# Sharing a Taxi

Two passengers P1 and P2 wish to share a taxi from a common origin A to two different destinations B and C, to save on the cost of two separate journeys from A to B and A to C. Passengers P1 and P2 both travel together from A to B, then passenger P2 continues from B to C. Assume that the fares a, b, and c for the various journeys are proportional to the distances between the points A, B, and C, as shown in this diagram:-

The fare saved from sharing is (b + c) - (a + c) = b - a.

How should this saving be shared between the two passengers?

The equitable division is to share the saving equally, as this division would be preferred by both passengers to all others.

The fares f1 and f2 to be paid by passengers P1 and P2 are therefore

f1 = c - (b - a) ⁄ 2
f2 = b - (b - a) ⁄ 2

The shares s1 and s2 of the total fare to be paid by passengers P1 and P2 are
s1 =
2c + a - b / 2(a + c)
s2 =
a + b / 2(a + c)
.

These sharing formulas give appropriate results when applied to some specific examples:-

When a + c = b:-

f1 = c ⁄ 2
f2 = c ⁄ 2 + a

s1 =
c / 2b
s2 =
a + b / 2b
.

When c = b:-

f1 = (c + a) ⁄ 2
f2 = (c + a) ⁄ 2

s1 =
a + c / 2(a + c)
= 50%
s2 =
a + c / 2(a + c)
= 50%

In a typical example, when a = 7.5 km, b = 23.2 km, and c = 16.2 km:-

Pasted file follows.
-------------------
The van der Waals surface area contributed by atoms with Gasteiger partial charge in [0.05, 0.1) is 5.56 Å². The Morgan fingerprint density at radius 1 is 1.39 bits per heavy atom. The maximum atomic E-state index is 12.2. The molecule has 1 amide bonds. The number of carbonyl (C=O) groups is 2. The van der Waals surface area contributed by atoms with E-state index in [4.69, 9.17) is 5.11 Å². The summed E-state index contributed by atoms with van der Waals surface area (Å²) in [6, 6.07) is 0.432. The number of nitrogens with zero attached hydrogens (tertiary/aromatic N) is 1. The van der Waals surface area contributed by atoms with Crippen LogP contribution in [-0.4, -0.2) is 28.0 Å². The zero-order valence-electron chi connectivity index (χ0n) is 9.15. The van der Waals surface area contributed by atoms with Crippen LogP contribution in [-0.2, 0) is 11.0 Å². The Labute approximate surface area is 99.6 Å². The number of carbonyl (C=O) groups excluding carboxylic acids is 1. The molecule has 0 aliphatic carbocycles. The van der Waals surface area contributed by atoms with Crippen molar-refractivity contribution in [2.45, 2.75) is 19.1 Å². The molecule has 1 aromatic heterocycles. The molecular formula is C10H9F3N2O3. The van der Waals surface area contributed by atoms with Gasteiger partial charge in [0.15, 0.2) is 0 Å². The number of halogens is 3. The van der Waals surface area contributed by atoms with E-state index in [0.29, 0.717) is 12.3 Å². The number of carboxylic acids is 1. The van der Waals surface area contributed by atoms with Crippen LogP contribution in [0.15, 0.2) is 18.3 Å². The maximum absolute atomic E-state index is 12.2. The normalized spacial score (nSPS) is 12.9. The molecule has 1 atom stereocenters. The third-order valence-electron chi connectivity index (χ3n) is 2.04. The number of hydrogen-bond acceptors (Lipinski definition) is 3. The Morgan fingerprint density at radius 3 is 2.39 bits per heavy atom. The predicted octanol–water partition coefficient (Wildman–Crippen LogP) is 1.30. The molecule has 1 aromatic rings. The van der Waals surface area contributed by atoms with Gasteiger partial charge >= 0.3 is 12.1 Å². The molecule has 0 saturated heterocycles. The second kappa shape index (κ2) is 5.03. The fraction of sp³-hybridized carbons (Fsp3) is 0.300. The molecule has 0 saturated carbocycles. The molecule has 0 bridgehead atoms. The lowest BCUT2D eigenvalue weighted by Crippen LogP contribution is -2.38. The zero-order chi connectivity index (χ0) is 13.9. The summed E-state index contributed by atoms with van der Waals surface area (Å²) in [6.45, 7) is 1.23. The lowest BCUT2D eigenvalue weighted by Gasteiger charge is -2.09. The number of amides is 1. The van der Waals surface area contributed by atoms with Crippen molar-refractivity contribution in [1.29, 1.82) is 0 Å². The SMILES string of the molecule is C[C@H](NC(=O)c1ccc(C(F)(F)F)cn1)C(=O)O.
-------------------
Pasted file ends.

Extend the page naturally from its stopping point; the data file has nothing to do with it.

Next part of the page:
f1 = 16.2 - (23.2 - 7.5) ⁄ 2 = 8.35
f2 = 23.2 - (23.2 - 7.5) ⁄ 2 = 15.35

s1 =
2×16.2 + 7.5 - 23.2 / 2(7.5 + 16.2)
≅ 35%
s2 =
7.5 + 23.2 / 2(7.5 + 16.2)
≅ 65%.

The distances a, b, and c are the actual distances travelled by the taxi, not the Euclidean distances ("as the crow flies").
The variation of s2 can, however, be visualised using Euclidian distances. In the following diagram, a and c are varied while b is fixed, and each contour indicates a constant value of s2.
If c + a > b + a, it's better to travel from A to C to B instead of A to B to C. So only values of cb need to be plotted. The 50% contour for c = b is a circle. The other contours are Cartesian ovals. Each contour is the locus of points satisfying c + a(2s2 - 1) ⁄ (2s2) = b ⁄ (2s2).
If c + a > c + b, it costs more to share the taxi than making two separate journeys. This is avoided when ab and B is inside the red arc, where a = b. If only one taxi is available, however, the two passengers can still share it and split the increased fare using the same formulas.

Christopher B. Jones, Sydney, January 2018

Note that this article does not apply to all taxi fare schemes. The NSW Taxi Council, for example, allows multiple hiring, where dropped-off passengers are charged, and the meter reset, after each leg of the journey. It does apply, however, to the NSW Taxi Council's shared ride.